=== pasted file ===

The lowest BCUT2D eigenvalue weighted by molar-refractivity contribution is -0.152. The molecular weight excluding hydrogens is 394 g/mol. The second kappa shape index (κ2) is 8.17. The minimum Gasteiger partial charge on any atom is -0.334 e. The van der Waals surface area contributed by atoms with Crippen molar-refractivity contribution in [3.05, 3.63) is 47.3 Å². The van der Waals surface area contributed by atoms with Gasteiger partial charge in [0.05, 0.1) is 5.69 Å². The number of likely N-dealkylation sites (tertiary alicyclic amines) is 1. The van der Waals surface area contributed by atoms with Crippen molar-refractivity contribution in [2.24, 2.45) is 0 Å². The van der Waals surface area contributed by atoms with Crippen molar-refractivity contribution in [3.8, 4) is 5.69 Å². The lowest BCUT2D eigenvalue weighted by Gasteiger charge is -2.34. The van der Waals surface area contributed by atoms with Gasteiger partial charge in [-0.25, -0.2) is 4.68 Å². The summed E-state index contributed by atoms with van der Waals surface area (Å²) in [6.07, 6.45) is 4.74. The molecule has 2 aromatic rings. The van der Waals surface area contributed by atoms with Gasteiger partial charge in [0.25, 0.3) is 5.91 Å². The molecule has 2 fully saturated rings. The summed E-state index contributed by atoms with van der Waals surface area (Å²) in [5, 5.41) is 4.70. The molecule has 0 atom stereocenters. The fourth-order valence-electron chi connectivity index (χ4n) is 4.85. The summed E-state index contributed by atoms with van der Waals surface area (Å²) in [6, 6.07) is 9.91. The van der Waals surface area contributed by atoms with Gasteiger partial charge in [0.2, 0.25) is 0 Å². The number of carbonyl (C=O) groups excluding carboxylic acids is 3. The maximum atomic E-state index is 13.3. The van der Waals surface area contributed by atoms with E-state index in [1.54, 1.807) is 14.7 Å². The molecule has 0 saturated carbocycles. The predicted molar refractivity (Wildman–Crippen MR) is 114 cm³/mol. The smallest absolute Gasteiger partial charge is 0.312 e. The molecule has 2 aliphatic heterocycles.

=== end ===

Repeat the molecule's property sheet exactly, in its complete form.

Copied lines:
The lowest BCUT2D eigenvalue weighted by molar-refractivity contribution is -0.152. The molecular weight excluding hydrogens is 394 g/mol. The second kappa shape index (κ2) is 8.17. The minimum Gasteiger partial charge on any atom is -0.334 e. The van der Waals surface area contributed by atoms with Crippen molar-refractivity contribution in [3.05, 3.63) is 47.3 Å². The van der Waals surface area contributed by atoms with Gasteiger partial charge in [0.05, 0.1) is 5.69 Å². The number of likely N-dealkylation sites (tertiary alicyclic amines) is 1. The van der Waals surface area contributed by atoms with Crippen molar-refractivity contribution in [2.24, 2.45) is 0 Å². The van der Waals surface area contributed by atoms with Crippen molar-refractivity contribution in [3.8, 4) is 5.69 Å². The lowest BCUT2D eigenvalue weighted by Gasteiger charge is -2.34. The van der Waals surface area contributed by atoms with Gasteiger partial charge in [-0.25, -0.2) is 4.68 Å². The summed E-state index contributed by atoms with van der Waals surface area (Å²) in [6.07, 6.45) is 4.74. The molecule has 2 aromatic rings. The van der Waals surface area contributed by atoms with Gasteiger partial charge in [0.25, 0.3) is 5.91 Å². The molecule has 2 fully saturated rings. The summed E-state index contributed by atoms with van der Waals surface area (Å²) in [5, 5.41) is 4.70. The molecule has 0 atom stereocenters. The fourth-order valence-electron chi connectivity index (χ4n) is 4.85. The summed E-state index contributed by atoms with van der Waals surface area (Å²) in [6, 6.07) is 9.91. The van der Waals surface area contributed by atoms with Gasteiger partial charge in [0.2, 0.25) is 0 Å². The number of carbonyl (C=O) groups excluding carboxylic acids is 3. The maximum atomic E-state index is 13.3. The van der Waals surface area contributed by atoms with E-state index in [1.54, 1.807) is 14.7 Å². The molecule has 0 saturated carbocycles. The predicted molar refractivity (Wildman–Crippen MR) is 114 cm³/mol. The smallest absolute Gasteiger partial charge is 0.312 e. The molecule has 2 aliphatic heterocycles.